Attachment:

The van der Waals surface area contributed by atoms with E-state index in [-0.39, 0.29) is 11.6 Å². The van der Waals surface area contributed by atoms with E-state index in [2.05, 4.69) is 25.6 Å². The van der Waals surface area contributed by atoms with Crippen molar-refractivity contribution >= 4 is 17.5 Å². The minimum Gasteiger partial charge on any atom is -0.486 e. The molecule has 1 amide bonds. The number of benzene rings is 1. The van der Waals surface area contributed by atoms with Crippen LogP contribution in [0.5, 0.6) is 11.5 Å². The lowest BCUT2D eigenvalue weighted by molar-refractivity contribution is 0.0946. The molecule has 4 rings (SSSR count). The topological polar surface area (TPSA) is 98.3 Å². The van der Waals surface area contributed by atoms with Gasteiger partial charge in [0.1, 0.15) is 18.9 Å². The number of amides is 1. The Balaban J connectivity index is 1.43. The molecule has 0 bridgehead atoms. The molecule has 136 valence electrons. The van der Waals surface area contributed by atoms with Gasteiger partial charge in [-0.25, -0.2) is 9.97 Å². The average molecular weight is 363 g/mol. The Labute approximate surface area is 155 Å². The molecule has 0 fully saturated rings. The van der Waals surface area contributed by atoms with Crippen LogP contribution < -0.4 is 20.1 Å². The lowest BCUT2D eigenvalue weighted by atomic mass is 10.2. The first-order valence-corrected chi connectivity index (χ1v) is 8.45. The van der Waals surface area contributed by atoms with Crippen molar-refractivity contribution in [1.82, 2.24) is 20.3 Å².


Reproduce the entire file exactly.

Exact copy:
The van der Waals surface area contributed by atoms with E-state index in [-0.39, 0.29) is 11.6 Å². The van der Waals surface area contributed by atoms with E-state index in [2.05, 4.69) is 25.6 Å². The van der Waals surface area contributed by atoms with Crippen molar-refractivity contribution >= 4 is 17.5 Å². The minimum Gasteiger partial charge on any atom is -0.486 e. The molecule has 1 amide bonds. The number of benzene rings is 1. The van der Waals surface area contributed by atoms with Crippen LogP contribution in [0.5, 0.6) is 11.5 Å². The lowest BCUT2D eigenvalue weighted by molar-refractivity contribution is 0.0946. The molecule has 4 rings (SSSR count). The topological polar surface area (TPSA) is 98.3 Å². The van der Waals surface area contributed by atoms with Gasteiger partial charge in [0.1, 0.15) is 18.9 Å². The number of amides is 1. The Balaban J connectivity index is 1.43. The molecule has 0 bridgehead atoms. The molecule has 136 valence electrons. The van der Waals surface area contributed by atoms with Gasteiger partial charge in [-0.25, -0.2) is 9.97 Å². The average molecular weight is 363 g/mol. The Labute approximate surface area is 155 Å². The molecule has 0 fully saturated rings. The van der Waals surface area contributed by atoms with Crippen LogP contribution < -0.4 is 20.1 Å². The lowest BCUT2D eigenvalue weighted by atomic mass is 10.2. The first-order valence-corrected chi connectivity index (χ1v) is 8.45. The van der Waals surface area contributed by atoms with Crippen molar-refractivity contribution in [1.82, 2.24) is 20.3 Å².